In Matal v. Tam, the United States Supreme Court held unconstitutional, under the First Amendment, the “disparagement clause” of 15 U.S.C. § 1052(a), which permits denial of a trademark registration application by the United States Patent and Trademark Office on the ground that it may “disparage . . . or bring . . . into contemp[t] or disrepute” any “persons, living or dead.” The PTO had rejected under that statute an Asian-American dance-rock band’s application to register the band’s name, “THE SLANTS.”
All of the eight justices considering the rejection – new Justice Gorsuch playing no role – viewed the statute as barred by the First Amendment’s free speech clause. And all agreed that, unlike the Texas license plate case, Walker v. Texas Div., Sons of Confederate Veterans, Inc., this case did not involve government speech. The opinion otherwise is fractured, with four justices – Alito, Roberts, Thomas, and Breyer – viewing the disparagement clause as unconstitutional even applying the relaxed level of scrutiny due to commercial speech regulation under Central Hudson Gas & Elec. Corp. v. Public Serv. Comm’n of N.Y., and four other justices – Kennedy, Ginsburg, Sotomayor, and Kagan – viewing the statute as unconstitutional viewpoint discrimination without regard to Central Hudson.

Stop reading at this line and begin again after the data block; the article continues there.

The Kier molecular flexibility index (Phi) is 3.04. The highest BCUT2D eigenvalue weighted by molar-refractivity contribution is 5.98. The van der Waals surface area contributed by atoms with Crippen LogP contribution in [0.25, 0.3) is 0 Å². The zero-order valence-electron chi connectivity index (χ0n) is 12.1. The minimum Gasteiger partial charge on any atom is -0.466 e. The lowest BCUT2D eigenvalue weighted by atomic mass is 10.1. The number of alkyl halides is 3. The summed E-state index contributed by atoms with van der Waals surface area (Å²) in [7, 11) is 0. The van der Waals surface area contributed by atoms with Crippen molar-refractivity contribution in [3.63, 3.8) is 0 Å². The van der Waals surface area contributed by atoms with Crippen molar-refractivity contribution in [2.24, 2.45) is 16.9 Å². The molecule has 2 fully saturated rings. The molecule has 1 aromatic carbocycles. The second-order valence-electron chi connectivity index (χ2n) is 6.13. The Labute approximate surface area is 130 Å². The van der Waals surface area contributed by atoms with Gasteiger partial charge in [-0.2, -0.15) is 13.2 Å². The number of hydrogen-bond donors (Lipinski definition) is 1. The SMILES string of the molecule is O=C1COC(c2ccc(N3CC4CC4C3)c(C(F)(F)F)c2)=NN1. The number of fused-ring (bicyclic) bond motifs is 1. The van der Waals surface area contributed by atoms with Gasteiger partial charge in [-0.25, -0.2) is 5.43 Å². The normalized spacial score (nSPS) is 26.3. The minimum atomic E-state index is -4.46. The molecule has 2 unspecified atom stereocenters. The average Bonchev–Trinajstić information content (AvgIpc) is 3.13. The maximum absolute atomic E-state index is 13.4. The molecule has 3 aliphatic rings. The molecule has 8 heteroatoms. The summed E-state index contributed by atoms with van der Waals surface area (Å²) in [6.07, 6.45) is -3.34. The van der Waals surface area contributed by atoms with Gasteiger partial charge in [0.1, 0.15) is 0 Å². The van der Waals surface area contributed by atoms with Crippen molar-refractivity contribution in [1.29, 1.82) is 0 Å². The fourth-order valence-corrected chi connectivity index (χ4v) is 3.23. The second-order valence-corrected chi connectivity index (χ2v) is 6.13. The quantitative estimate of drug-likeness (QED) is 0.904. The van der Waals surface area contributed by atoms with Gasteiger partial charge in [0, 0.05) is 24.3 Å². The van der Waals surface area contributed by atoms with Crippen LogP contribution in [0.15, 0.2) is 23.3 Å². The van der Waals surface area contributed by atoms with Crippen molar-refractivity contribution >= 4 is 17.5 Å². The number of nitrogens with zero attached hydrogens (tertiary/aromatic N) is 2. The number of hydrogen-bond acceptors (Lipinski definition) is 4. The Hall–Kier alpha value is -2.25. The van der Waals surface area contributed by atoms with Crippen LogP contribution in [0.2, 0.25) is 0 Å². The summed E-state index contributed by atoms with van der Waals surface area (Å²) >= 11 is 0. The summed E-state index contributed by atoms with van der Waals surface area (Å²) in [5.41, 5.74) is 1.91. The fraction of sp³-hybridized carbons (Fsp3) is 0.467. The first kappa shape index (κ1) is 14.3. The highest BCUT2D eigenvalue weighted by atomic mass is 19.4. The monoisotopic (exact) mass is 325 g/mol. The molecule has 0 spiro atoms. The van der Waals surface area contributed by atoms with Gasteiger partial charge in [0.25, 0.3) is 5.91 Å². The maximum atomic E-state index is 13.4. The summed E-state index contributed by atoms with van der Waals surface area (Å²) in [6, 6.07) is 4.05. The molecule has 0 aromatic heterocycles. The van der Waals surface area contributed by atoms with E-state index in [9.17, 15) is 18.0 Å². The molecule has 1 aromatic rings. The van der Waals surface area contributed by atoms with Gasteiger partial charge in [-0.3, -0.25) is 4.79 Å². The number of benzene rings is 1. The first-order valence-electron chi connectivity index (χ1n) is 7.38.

For free speech advocates, in any event, the opinion marks a positive outcome. From Justice Alito’s introductory invocation of the “bedrock First Amendment principle” that “[s]peech may not be banned on the ground that it expresses ideas that offend,” to Justice Kennedy’s concurring view that “[a] law that can be directed against speech found offensive to some portion of the public can be turned against minority and dissenting views to the detriment of all,” the decision leaves little doubt as to the Court’s skepticism of governmental limitations on “offensive” speech.